So I’m sure you’re well aware by now that the Obama administration released its blueprint for the reauthorization of the Elementary and Secondary Education Act. You can check out our story here and take a look at the full document online here.
When I made calls to get reaction for the story, what jumped out at me was the fact that, for the most part, lots of people seemed basically pretty happy with the general direction of the blueprint. (That wasn’t the case nearly three ago, when Rep. George Miller, D-Calif., the chairman of the House Education and Labor Committee, released a draft bill with some similar elements. That draft was attacked by just about everyone.)
But this time, even folks who don’t always agree with one another on policy direction (like the Education Trust, the American Association of School Administrators, and the Council of Chief State School Officers) found much to like in the blueprint. (Of course, all of those folks also said they were commenting based on the initial outline and were still waiting for more details. A lot could change when parts of the proposal are fleshed out further.)
Still, the first round of reaction would seem to bode well for the chances of actually getting reauthorization passed this year, right? Well, sure, but it’s still gonna be an uphill battle.
One big reason? Both of the unions are really unhappy.
Randi Weingarten, the president of the American Federation of Teachers, told me that the plan would put “one hundred percent of the responsibility on teachers while giving them zero percent authority.”
And Dennis Van Roekel, the president of the National Education Association, said in a statement that:
The accountability system of this 'blueprint' still relies on standardized tests to identify winners and losers. We were expecting more funding stability to enable states to meet higher expectations. Instead, the 'blueprint' requires states to compete for critical resources, setting up another winners-and-losers scenario. We were expecting school turnaround efforts to be research-based and fully collaborative. Instead, we see too much top-down scapegoating of teachers and not enough collaboration.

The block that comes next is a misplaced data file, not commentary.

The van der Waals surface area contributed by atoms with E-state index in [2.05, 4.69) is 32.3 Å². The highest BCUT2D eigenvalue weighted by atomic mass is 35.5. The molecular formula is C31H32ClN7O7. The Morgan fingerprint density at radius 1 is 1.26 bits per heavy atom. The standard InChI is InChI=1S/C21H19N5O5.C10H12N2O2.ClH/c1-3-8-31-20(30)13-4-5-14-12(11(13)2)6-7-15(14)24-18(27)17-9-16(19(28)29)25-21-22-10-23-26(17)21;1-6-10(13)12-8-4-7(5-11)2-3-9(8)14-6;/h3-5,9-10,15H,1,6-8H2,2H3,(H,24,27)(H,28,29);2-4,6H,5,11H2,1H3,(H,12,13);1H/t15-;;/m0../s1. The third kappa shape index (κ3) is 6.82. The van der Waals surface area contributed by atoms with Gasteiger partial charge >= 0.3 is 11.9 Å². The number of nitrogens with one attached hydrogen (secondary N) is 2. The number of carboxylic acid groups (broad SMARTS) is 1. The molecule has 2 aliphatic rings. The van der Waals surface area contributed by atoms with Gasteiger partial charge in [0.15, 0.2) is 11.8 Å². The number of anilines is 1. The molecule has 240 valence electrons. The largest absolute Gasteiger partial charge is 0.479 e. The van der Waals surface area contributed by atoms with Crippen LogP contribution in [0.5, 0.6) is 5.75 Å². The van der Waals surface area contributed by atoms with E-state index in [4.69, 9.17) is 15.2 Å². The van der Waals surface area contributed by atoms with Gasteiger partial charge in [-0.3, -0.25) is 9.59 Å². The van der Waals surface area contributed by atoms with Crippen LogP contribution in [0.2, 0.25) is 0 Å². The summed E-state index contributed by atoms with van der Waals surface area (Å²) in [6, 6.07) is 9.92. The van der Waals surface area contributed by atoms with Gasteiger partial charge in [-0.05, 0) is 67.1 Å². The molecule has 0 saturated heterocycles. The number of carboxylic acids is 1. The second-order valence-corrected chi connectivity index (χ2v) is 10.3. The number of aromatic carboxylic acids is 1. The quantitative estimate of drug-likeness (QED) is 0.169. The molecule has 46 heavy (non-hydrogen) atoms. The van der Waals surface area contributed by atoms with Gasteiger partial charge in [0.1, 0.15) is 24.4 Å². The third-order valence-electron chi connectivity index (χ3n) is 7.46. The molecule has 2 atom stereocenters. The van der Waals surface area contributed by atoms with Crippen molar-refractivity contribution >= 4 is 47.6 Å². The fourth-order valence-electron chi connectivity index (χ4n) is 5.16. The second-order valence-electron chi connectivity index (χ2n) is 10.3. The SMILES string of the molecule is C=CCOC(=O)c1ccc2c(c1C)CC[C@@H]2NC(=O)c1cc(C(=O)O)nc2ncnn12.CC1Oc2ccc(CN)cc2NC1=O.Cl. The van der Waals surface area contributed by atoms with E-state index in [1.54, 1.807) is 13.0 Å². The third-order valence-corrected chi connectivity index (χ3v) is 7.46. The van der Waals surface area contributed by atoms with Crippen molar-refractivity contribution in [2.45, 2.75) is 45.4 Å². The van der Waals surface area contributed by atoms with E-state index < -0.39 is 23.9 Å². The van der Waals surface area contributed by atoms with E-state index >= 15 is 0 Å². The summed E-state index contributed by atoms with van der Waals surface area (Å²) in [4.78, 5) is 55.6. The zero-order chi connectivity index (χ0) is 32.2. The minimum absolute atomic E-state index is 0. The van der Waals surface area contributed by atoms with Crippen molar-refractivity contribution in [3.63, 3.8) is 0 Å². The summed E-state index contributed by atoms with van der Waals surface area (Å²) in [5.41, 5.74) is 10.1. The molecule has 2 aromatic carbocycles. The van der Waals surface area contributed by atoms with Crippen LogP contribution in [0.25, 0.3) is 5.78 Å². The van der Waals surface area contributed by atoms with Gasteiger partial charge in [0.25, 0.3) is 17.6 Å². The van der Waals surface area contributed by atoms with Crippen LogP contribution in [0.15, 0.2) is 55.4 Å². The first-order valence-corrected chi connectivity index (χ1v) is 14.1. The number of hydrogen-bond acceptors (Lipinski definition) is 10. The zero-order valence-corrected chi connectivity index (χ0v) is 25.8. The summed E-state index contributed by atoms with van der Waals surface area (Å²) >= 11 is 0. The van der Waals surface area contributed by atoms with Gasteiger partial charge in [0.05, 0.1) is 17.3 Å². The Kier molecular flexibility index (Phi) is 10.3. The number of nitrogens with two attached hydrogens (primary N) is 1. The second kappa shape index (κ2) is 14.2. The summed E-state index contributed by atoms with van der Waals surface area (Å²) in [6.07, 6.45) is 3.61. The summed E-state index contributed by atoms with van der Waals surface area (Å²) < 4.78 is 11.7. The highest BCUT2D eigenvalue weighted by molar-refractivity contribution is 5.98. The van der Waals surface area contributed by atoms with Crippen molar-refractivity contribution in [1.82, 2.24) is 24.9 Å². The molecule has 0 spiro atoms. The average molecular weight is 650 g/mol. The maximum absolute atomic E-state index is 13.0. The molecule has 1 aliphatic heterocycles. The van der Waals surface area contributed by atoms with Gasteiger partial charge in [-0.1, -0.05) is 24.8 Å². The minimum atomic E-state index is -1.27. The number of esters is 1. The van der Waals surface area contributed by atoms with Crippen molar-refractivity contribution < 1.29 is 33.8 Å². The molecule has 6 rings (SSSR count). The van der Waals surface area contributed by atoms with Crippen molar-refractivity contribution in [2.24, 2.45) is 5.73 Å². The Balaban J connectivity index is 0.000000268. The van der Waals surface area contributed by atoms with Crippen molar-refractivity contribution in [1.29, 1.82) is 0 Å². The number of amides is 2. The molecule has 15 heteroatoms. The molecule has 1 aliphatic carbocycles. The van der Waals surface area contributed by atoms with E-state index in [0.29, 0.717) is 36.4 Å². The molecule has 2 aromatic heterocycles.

It was always going to be a long shot to get the unions to support a plan that would measure teacher effectiveness in part on test scores, so the reaction isn’t really a huge surprise. But it could pose a political problem for the administration. If the unions remain opposed, the Obama folks will almost certainly lose the support of at least some Democrats in Congress (just how many is an open, and important, question).
And that may make Republican support even more important. So far, it’s tough to say what the GOP will make of the plan. Allowing districts to opt out of the choice and tutoring provisions in current law may be a tough sell with some Republicans. (GOP lawmakers are likely to be concerned about that, a spokeswoman for Rep. John Kline of Minnesota, the top Republican on the House Education and Labor Committee, told me.)
I’m guessing that choice and tutoring might be big areas of debate.
Of course, some GOP lawmakers may agree with Mike Petrilli of the Thomas B. Fordham Institute, a former Bush administration official who thinks the choice and tutoring provisions in current law haven’t been very effective. (Petrilli, a self-proclaimed “Whole Foods Republican” is “thrilled” that the blueprint largely delivers on Secretary of Education Arne Duncan’s plan to be tight on goals but loose on how states and districts reach them.)
The bigger and more important question might be whether or not Congress can deliver any sort of major, bipartisan legislation so close to the 2010 midterm elections. Lawmakers’ recent track record isn’t a great sign for fans of the administration’s blueprint. We may have a better idea of where things stand later this week, when the House and Senate education committees hold hearings on the proposal.
What do you think? Are you putting your money on passage this year? What will help or hinder the blueprint’s chances?
UPDATE: Petrilli just emailed me to point out that there’s no mention of tutoring or school choice in a statement on the draft just released by Kline’s office.